16 Tools to Get You Started Working on Your Own Car

16 Tools to Get You Started Working on Your Own Car

Wrenching on your own car can be satisfying and cost-saving, but you’ll need these basic tools to get started.

Whether you’re restoring an old Jeep or you’ve got brand new Prius, you can eschew the dealer or auto shop for some tasks and start doing your own car maintenance. You’ll find working on your own car saves time and money—and if something breaks you’ll have the confidence and know-how to fix it.

That said, you can’t just drag your basic around-the-house toolbox out to the garage. An auto mechanic’s tool set differs from woodworking and general DIY tool you may have already accumulated; here are the basics you’ll need to get started.

1Socket Set

dewalt ratchet set

A socket set is arguably the tool you’ll need most in order to work on your car. A proper mechanics tool set will include standard and metric sizes and 3/8-inch, 1/4-inch, and even 1/2-inch drivers and sockets. Extensions and thin walled sockets are also useful for certain situations. This DeWalt socket set is full-featured and a great kit for beginners and grease monkeys.

2 Pliers and Wirecutters


There are a ton of electrical projects you can take on with a vehicle, such as, installing a stereo head unit, speakers, or wiring new headlights. You’ll need pliers of various sizes to achieve this, as well as wire cutters and wire strippers. Craftsman and Milwaukee Tool offer a full-range of hand tools to get the job done.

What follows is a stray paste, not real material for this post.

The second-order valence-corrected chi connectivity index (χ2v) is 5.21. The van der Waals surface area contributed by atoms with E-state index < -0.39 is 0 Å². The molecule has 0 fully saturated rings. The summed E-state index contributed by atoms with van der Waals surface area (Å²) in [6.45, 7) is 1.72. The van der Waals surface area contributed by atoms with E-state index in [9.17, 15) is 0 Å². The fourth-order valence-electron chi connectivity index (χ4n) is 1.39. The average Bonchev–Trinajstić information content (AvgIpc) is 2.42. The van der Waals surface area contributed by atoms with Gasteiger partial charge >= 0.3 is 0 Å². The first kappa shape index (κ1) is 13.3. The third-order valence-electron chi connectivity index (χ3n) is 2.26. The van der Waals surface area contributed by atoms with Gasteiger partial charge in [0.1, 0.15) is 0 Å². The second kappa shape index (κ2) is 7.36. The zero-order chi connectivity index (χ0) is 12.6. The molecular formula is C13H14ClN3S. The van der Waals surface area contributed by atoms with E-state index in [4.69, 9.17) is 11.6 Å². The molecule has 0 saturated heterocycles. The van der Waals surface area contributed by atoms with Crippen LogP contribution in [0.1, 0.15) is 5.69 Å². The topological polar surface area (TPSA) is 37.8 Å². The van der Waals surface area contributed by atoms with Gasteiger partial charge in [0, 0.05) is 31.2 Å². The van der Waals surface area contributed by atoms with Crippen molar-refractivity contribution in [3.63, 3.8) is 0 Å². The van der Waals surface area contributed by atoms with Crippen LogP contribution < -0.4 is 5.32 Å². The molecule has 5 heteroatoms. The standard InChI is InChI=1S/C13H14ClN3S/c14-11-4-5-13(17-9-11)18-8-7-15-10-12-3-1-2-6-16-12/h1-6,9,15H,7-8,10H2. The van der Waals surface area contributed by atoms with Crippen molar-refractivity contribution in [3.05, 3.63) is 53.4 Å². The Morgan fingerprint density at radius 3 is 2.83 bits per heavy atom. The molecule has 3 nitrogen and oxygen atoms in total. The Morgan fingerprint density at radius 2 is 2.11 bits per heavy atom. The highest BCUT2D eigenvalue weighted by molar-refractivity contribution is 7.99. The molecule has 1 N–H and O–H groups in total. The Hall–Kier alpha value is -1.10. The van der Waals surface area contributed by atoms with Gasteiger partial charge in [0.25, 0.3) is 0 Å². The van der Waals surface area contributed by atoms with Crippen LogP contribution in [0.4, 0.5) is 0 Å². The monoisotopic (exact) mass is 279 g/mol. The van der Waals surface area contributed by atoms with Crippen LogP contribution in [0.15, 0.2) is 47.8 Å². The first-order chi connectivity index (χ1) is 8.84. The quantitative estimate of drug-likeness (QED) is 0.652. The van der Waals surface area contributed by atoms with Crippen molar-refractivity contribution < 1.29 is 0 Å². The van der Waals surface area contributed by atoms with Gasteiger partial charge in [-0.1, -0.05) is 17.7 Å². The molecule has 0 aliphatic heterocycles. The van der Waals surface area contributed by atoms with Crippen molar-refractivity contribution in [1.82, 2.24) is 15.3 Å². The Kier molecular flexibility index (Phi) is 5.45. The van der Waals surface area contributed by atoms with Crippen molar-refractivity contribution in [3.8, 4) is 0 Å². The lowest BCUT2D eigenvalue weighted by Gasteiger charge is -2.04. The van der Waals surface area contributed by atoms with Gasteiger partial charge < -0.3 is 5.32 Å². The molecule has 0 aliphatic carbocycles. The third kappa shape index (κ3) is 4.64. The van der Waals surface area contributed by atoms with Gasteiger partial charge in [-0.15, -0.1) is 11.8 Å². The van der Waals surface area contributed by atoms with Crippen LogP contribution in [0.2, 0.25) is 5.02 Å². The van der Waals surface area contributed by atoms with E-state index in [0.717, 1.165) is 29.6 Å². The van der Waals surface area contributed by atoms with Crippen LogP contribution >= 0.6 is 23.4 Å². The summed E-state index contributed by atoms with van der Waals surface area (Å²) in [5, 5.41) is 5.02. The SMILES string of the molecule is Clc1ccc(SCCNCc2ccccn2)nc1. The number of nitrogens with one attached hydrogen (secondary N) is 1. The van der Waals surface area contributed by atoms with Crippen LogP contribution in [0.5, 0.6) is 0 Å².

3 Torque Wrench

torque wrench

Setting nuts to the proper torque is often over-looked by beginner mechanics. Over torquing a nut can cause the bolt to shear off and also makes it much more difficult to remove when needed. Use a clicker-type torque wrench to ensure you are tightening to the proper specifications. To adjust the torque simply turn the bottom handle and align the top of it to the specified torque which is imprinted on the tool. Tighten until you hear two-clicks and then you’re done.

Never use a torque wrench to remove lug nuts, instead use an impact wrench or breaker bar—you risk screwing up the settings on your torque wrench otherwise.

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